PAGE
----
Keeping Up with EdTech and EdPsych

New Online Graduate Certificate in K12 Computer Science Education

MAET is pleased to announce our new online Graduate Certificate in K12 Computer Science Education, which prepares K12 teachers to teach computational thinking and computer science ideas at the elementary and secondary level. Domains include computational thinking, algorithmic thinking, abstraction, programming tools, and creative thinking. Teachers learn to teach these concepts and skills through culturally relevant pedagogy, attending to how culture and context impact student learning. This nine credit graduate certification includes following three online courses:

CEP 814: Computational Thinking for K12 Educators

This course focuses on applying computational thinking (CT)  to domain-based contexts, with an emphasis on how to make CT transparent to K12 students. In this course, students will discuss CT with practitioners and will work to understand the wider impacts of computing. The course learning objectives are as following:

Understand the main concepts/skills involved in CT

Applying CT to disciplinary / domain-based contexts in K-12 classrooms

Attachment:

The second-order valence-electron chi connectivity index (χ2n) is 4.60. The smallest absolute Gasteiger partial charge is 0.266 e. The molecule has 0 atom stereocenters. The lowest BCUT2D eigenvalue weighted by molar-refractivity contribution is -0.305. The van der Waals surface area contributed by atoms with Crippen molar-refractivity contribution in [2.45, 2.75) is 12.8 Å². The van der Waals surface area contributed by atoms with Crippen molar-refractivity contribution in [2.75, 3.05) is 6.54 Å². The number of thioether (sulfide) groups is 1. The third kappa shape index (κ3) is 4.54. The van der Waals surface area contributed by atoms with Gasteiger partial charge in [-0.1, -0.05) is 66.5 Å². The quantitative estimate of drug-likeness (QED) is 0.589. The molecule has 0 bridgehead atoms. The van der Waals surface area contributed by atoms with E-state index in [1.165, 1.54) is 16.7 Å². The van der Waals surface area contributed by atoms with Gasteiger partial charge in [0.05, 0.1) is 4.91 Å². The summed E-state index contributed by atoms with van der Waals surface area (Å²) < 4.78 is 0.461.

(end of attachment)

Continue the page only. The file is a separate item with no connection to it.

Understanding impacts of computing

Making CT “transparent” to K12 students

CEP 824: Programming Concepts for K12 Educators.

This course will use a wide array of digital programming tools to introduce the fundamental concepts of a programming, the basics of computing and computing systems, and connecting each of these ideas to instructional approaches for K-12 settings and subject areas. The course learning objectives are as following:

Utilize digital programming tools (Scratch, Pencil Code, Python)

Demonstrate understanding of core concepts shared between programming tools

Understand pedagogy of CS – misconceptions, scaffolding, basic programming concepts, inclusive computing culture, bridging visual programming tools to text-based programming languages, assessment

Apply programming tools to solve problems in K-12 subject areas.

CEP 833: Creativity in K12 Computing Education

This course focuses on the intersections between creativity and computing in cross-disciplinary K12 contexts and subject areas. The course learning objectives are as following:

Understand how creative artifacts can be used in K12 CT/CS contexts

Understand ways to construct learning environments that support creativity (pedagogy)

Understand ways to assess student performance in relation to creativity.

CS in K12 Grad Cert

For more information, contact:

Dr. Aman Yadav
Director, Masters of Arts in Educational Technology
Associate Professor, Educational Psychology and Educational Technology
Michigan State University
East Lansing, MI 48824
ph: 517-884-2094
twitter: @yadavaman


Every year, Team MAET looks forward to connecting with area educators at the Michigan Association of Computer Users in Learning (MACUL) Conference — it gives us a chance to meet online students in person, reconnect with our alumni, and meet educational professionals from across the region. On Thursday, March 8, some of the students, instructors, and alumni attending the conference came together for a quick meet-up and #MAET photo: